If you listen to Kim, you might think that the world over here in Spain is Gaudi-shaped. I admit freely that Gaudi’s stuff is certainly cool, almost as cool as Dali, but if you look around, there were penty of other things to enjoy about Barcelona as well.
Starting at the Roanoke airport, they have a flaming palm tree sculpture. Even though Barcelona is at about the same latitude as Roanoke, Barcelona has real palm trees, and Roanoke only has the flaming metal variety.
Another thing you might notice is that you never see Kim in any of these pictures. Of course there is a great reason for that. That reason is that I’m a terrible picture taker for whatever reason. I bought
her a nice camera for her birthday, and so she uses it. Here she got me trying to share my burrito in the Atlanta airport. That burrito turns out to be a cherished moment. While the food here in Barcelona has been good, it has not been very substantial. I was telling Kim tonight that it seems like I spend a fair amount of money on food here, but it’s a bit like eating air. It seems to have no substance.
We tried to prepare for the food situation here by practicing on a tapas restaurant in Charlottesville. Tapas turns out to be an expensive way to approach meals, but once we figured out that “pulpo” means “octopus”, our tapas adventures became somewhat more satisfying. Of course we learned that at the aquarium rather than before we ordered the “pulpo”. “Pulp of what?” I asked. “Pescado?” “Si, si!!” So the waiter agreed, and I thought we had pulp of fish coming, not that I knew what that was either. We thought maybe ground fish, but no. It was octopus. With a lot of paprika. Somewhere inbetween spicy mushrooms and chewy bicycle tube rubber.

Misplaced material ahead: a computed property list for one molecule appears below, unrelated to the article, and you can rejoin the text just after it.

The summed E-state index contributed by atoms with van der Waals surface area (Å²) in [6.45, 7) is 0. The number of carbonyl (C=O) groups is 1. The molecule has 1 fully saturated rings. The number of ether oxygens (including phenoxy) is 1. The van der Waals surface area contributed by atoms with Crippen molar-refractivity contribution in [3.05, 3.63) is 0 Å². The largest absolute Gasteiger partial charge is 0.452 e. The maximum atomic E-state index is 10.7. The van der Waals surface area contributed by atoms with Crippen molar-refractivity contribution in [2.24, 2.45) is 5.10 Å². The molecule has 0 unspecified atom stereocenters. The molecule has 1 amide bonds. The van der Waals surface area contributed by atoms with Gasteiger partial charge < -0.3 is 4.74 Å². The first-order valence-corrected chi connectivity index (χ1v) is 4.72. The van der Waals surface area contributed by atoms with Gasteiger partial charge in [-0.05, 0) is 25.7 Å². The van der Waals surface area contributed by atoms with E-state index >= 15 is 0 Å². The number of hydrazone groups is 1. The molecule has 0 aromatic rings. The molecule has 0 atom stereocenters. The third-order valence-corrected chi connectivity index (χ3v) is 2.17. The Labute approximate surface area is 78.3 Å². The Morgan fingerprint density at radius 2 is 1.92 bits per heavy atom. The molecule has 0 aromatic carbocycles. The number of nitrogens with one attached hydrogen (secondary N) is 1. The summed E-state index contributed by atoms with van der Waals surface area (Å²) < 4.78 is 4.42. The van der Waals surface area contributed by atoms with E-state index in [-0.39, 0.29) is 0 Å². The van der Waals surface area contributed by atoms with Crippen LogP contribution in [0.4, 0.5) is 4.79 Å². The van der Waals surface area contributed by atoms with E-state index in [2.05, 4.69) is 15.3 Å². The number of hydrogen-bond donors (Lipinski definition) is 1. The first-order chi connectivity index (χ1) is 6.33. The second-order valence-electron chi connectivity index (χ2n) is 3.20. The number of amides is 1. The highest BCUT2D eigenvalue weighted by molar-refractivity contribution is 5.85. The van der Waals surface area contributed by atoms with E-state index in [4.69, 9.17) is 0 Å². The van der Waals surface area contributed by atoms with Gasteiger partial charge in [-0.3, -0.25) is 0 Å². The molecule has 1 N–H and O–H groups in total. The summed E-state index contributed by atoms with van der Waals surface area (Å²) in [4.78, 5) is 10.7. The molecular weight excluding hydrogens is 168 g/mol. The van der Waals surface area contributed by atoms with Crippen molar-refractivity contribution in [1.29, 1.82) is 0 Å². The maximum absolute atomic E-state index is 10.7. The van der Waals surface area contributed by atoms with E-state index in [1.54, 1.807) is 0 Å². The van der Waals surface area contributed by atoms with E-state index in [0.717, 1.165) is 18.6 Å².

Here I am with Devon, another SolidWorks addict from California. Since we’re kind of on the food theme here, Devon and I are at the table in the hotel’s restaurant. Barcelona, and maybe all of Spain and Europe, seems to not believe in three things to the same extent that Americans believe in them: Water. Ice. and Air Conditioning. Water is always purchased here, and it is always bottled. The tap water is really an awful cocktail of who knows what. When you do get water, it is generally room temperature or very close to room tempurature, and it never comes with ice. Air conditioning as we know it in the US does not exist here. To some extent it’s a nice thing not to be blasted with frigid air when you come in from the heat and you’re a little sweaty, but there might be an inbetween kind of thing. I sweat a lot anyway, but here I find myself sweating even inside. We found several situations where it was cooler outside than inside. The halls of the hotel here are more than a little warm, and the rooms only cool down to a certain point. So when Devon and I are eating breakfast, I don’t have water, and I won’t drink the milk, which at room temperature, just doesn’t taste right to me.
Again on the food topic, as we went around downtown Barcelona on the tour bus, we saw an inordinate number of Pizza Huts. Of all of the possible food to export from the US, why this? We saw a few McDonalds, several Pizza Huts and I think one Burger King. Just about anywhere you went you could get a “hamburgesa y papas fritas”, but it just doesn’t seem right to get something like that here. It seemed common to have fried eggs on top of french fries. At least one small restaurant we ate at called this combination an “American” dish, which surprised us Americans.
It’s easy to see that a chain like Outback or Applebees wouldn’t make it here. Spain seems to focus on ham products more than beef or chicken. Here is something we saw in a city trash can just along the street. You could find the whole pig leg in any deli, but we didn’t expect to see the hoof and all just sticking out of a trash can. I half expected to see people walking down the street gnawing on pig legs the way you might buy a turkey leg at a fair in the US.